Starting your own field target club: Scoring
by B.B. Pelletier
Scoring field target is really what the game is all about, because every shooter is in it for the score. And, all of you know by now that successfully knocking down a target gives the shooter a point, just as leaving it standing earns no point. What could be simpler than that?
What if the target falls halfway back, or not even halfway, but the paddle moves out of the kill zone? What if the paddle falls all the way back, but the target continues to stand? What if the paddle goes back as if to fall, then comes right back to where it started? I’ve seen all of these things in a match and had to make a decision or ruling about them so the match could continue.
When a target doesn’t behave as it’s designed to, or whenever a shooter thinks it isn’t behaving as it ought to, he can call the shot an alibi. He marks his scorecard with an alibi for that target and, if possible, tells the match director so he can get a ruling and possibly a fix. If he’s shooting twice at every target, he can mark the number of times the target misbehaved. It may have been fine for one shot but an alibi for the other.
When there’s an alibi, the match director must decide what to do about it. If the target seems to be malfunctioning and there’s a replacement available, he can stop the match and swap targets; but that slows the match, and the people who shot before the swap will feel slighted if they didn’t get a perfect score. Or, the match director can declare that target to be out of the match and nobody will get credit for shooting it. That’s the best way to handle it in most cases. However, beware of “Alibi Ike.”
Alibi Ike is an age-old shooting nickname for that shooter who seems to have more problems than anyone else. Run a few matches, and you’ll meet him. He takes longer to shoot, has problems with just about everything and will always have the most alibis in a match. Once I figured this out, I learned to let other good shooters have a go at the “bad” target before knocking it out of the match. I was lucky in having a half-dozen nationally-ranked shooters at my club, any one of whom could prove or disprove the alibi with one shot.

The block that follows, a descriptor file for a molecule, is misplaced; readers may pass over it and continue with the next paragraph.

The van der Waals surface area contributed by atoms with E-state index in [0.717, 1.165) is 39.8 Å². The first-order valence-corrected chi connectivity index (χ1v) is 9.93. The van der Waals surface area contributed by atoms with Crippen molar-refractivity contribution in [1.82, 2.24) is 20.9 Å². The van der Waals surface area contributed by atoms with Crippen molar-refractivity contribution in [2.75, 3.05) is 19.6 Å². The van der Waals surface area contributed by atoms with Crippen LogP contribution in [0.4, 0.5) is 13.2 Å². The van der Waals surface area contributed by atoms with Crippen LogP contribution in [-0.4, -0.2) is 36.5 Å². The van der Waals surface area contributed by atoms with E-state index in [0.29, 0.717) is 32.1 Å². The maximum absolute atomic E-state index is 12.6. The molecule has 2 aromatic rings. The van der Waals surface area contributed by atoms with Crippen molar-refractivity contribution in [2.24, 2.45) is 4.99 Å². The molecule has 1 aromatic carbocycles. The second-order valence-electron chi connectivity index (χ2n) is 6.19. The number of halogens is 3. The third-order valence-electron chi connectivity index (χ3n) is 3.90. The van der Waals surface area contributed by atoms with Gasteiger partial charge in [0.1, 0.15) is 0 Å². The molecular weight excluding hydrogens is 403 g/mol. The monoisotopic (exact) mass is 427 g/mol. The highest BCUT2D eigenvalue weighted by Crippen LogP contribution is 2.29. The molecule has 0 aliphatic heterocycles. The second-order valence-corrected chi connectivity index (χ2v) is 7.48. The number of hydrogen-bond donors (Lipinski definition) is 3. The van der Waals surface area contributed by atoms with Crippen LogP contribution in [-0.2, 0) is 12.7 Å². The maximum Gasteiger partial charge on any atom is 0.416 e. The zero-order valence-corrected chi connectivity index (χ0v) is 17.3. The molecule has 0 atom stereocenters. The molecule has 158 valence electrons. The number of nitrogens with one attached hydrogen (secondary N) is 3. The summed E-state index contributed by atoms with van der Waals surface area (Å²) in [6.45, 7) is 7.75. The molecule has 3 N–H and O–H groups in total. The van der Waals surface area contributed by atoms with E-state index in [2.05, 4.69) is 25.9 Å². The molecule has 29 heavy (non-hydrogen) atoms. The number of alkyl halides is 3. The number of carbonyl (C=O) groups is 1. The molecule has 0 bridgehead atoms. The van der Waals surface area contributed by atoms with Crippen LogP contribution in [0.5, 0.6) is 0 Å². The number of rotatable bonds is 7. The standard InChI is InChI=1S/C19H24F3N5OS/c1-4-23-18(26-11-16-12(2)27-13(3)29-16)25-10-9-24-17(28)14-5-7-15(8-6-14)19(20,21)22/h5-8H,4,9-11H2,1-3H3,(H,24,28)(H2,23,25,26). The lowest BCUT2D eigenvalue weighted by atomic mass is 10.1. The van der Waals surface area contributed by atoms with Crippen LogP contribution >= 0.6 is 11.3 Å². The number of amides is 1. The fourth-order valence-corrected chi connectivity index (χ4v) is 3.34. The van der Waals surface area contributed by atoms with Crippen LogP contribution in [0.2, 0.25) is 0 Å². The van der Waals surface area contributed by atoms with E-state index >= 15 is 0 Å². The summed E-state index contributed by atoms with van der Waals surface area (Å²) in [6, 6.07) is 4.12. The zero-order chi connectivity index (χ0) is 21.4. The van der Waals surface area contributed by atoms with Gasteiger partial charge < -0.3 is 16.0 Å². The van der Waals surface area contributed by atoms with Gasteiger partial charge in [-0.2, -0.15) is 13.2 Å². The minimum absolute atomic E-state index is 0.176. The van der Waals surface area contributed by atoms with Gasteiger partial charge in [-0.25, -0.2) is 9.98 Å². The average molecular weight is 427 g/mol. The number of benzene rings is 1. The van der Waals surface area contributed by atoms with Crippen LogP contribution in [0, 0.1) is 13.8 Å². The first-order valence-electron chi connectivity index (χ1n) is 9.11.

Beware of the intermittent alibi
When a target is emplaced poorly, it may have marginal performance. This is especially true for targets that use gravity to operate. A 20 foot-pound gun may smack it down, while a 12 foot-pounder may not. I test every target with a 3 foot-pound air pistol after emplacement, but constant tugging on the reset string can move them around after awhile.
The scorecard has a place at the top to record the shooter’s name, his rifle, scope and pellet (people always want to know this after the match) the date and the lane his squad starts on.
The scoring section has a place to register hits and misses for every target and lane, as well as the total hits for that lane. At the bottom of the card or sheet is a place for all the lane scores to be totaled. I had shooters mark their alibis with a note in the margin on the same line as the lane where it happened.
We put the three scorecards for each squad on a clipboard with a pencil for scoring. They received the clipboard at the match director’s briefing. It was up to them to keep their own scores. At the end of the match, they turned in the clipboard and the scorecard was checked by the match scorer (usually my wife). She would count all the hits for each lane and found a surprising number of errors in every match. Once they were confirmed, the scores were entered on a tally sheet for the match and then prizes were awarded.
I found that shooters around the country were very interested in the results of our match, because they wanted to track certain shooters. Getting the scores up on our website was another important task. I tried to get them up within a few days of the match. If I didn’t, the phone started ringing.
That’s about it for running a club. There’s a lot more, of course, but they’re the kinds of things you learn by doing. Next, I’ll discuss the use of scopes in field target and the pros and cons of adjusting the elevation for every shot versus holding over.